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L’Oréal USA Funds Research and Mentoring Activities for Five Female Scientists

The L’Oréal USA For Women in Science fellowship program has awarded 80 postdoctoral women scientists over $4 million in grants since 2003. Since 2005, AAAS has administered the program’s application and peer-review process. | Neil Orman/AAAS

The L’Oréal USA For Women in Science program is rewarding five female scientists and engineers to advance their postdoctoral research and enhance their mentoring and outreach efforts as role models for girls and women interested in science, technology, engineering and mathematics – support that is essential to keeping women in STEM, according to a study released by L’Oréal USA and the Heising-Simons Foundation last week.

L’Oréal USA announced this year’s five fellows on Oct. 31:

  • Aparna Bhaduri, a neuroscientist at the University of California, San Francisco who studies brain development to provide insight into glioblastoma, an aggressive form of brain cancer.
  • Laurie Bizimana, a biomedical engineer at Cornell University who seeks to improve brain-machine interface technology.
  • Samantha Bova, a paleoceanographer at Rutgers University who analyzes ocean floor sediment to better understand climate change.
  • Lisa Poulikakos, a materials scientist and engineer at Stanford University who is developing an optical technology to diagnose breast cancer tissue biopsies.
  • Christine Roden, an RNA biologist at the University of North Carolina at Chapel Hill who is studying the organizational structure of RNA and the disease-causing disruption of that structure.

L’Oréal USA launched the program in 2003 to boost the representation of women in STEM fields. Since then, L’Oréal USA has provided more than $4 million in grants to 80 female scientists. Each of this year’s fellows were awarded $60,000. 

Since 2005, the American Association for the Advancement of Science has managed the application process for the fellowship program and coordinated two rounds of reviews. AAAS enlisted scientists to examine applications from candidates in their field of study, and a multidisciplinary jury conducted a final review to select the five winners.

To mark the 15th anniversary of the fellowship, L’Oréal USA and the Heising-Simons Foundation commissioned research firm RTI International to survey past fellows of the For Women in Science program to gain better insight into the challenges faced by women in science and the strategies and interventions critical to their success. The study, “Staying Power: Women in Science on What It Takes to Succeed,” focused heavily on the retention of women at the critical postdoctoral stage of their careers and beyond, particularly since the postdoctoral stage is a "leaky pipeline" when women leave STEM.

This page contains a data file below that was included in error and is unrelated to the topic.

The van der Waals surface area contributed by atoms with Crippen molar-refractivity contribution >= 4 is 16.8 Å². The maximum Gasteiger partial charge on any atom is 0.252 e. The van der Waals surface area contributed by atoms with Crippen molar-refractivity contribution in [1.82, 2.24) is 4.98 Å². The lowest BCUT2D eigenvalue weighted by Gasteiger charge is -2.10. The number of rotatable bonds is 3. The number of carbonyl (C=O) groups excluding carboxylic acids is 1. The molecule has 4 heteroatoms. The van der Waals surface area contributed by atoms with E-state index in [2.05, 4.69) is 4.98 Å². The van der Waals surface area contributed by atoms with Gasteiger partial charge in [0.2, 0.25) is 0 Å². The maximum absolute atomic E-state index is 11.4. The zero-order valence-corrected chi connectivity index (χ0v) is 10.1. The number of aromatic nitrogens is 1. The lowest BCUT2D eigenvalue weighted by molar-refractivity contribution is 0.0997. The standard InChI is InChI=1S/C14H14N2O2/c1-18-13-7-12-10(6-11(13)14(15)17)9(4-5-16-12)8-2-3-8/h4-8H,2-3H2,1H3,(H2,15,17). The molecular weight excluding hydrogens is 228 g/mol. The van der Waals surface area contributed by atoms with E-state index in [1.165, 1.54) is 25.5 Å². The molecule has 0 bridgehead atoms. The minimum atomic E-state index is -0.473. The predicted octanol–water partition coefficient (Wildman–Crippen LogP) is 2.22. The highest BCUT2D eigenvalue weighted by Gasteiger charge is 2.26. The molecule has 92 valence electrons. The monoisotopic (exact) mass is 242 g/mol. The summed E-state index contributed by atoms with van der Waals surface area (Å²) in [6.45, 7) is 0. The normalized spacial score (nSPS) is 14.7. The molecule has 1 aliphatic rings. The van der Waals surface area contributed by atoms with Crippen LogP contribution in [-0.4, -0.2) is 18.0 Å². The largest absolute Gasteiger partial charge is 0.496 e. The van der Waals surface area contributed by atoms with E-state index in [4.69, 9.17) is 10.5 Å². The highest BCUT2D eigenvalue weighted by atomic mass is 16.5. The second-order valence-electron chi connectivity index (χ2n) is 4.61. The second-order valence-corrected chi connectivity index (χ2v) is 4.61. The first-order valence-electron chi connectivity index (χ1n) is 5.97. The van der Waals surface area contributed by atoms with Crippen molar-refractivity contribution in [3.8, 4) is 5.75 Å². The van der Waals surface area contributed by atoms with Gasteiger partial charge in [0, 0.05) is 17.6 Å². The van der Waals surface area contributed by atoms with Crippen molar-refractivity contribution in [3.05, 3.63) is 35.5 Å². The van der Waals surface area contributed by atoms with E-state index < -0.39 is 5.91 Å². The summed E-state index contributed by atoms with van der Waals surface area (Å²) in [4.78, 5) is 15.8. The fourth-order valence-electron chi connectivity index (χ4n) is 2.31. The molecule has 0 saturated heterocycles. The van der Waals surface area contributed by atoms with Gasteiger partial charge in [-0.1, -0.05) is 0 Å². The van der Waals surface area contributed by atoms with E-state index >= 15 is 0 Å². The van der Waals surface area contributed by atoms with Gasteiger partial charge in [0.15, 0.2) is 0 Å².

While all alumni surveyed still work in scientific fields, fewer than half of respondents agreed that women in their field are given equal career opportunities as men.  Respondents offered insights into effective interventions to support female postdocs, including independent grant funding opportunities and mentoring and networking opportunities – all of which the For Women in Science program provides to its fellows. 

Funding from the For Women in Science fellowship, for instance, will enable Poulikakos to organize an outreach event for women studying biomedical optics to highlight their contributions to the field and inspire the next generation of women. Bova plans to continue her outreach and mentoring work within her university community, including at local elementary schools.

Bhaduri will work with colleagues to organize a symposium for local high school girls to expose them to different types of STEM careers and offer guidance on how to pursue those career opportunities. She hopes to reach girls who are interested in science but may not feel prepared to pursue a career in science. The L’Oréal USA study affirms how common insecurity is: 100 percent of respondents identified self-doubt and lack of confidence as a career obstacle for women in science. Bhaduri aims to let female high school students know that even if they lack confidence, they can still succeed in science.

“That kind of empowering message is very important. I feel that I’ve been very fortunate to get that message a lot from my mentors and colleagues, but not everyone gets that voice in their head to overcome some of their self-doubts,” Bhaduri said.

The fellows will be honored at an awards ceremony at the Carnegie Institution for Science in Washington, D.C., on Nov. 7, just one of several events to highlight the new fellows and the study findings. AAAS and Texas Rep. Eddie Bernice Johnson will host a roundtable discussion on retaining women in STEM at a Nov. 5 Capitol Hill event featuring L’Oréal USA representatives and Shirley Malcom, director of AAAS' SEA Change program. A Nov. 6 gathering at the National Academies of Science, Engineering and Mathematics also will focus on supporting postdoctoral women in STEM. A webinar on the research findings will be held on Nov. 21.

Applications for 2020 will open in early December.

“I think the more that we draw women and other underrepresented groups into science, the better science will be and the better society will be,” said Bhaduri.

[Associated image: L’Oréal USA]

 

Author

Andrea Korte

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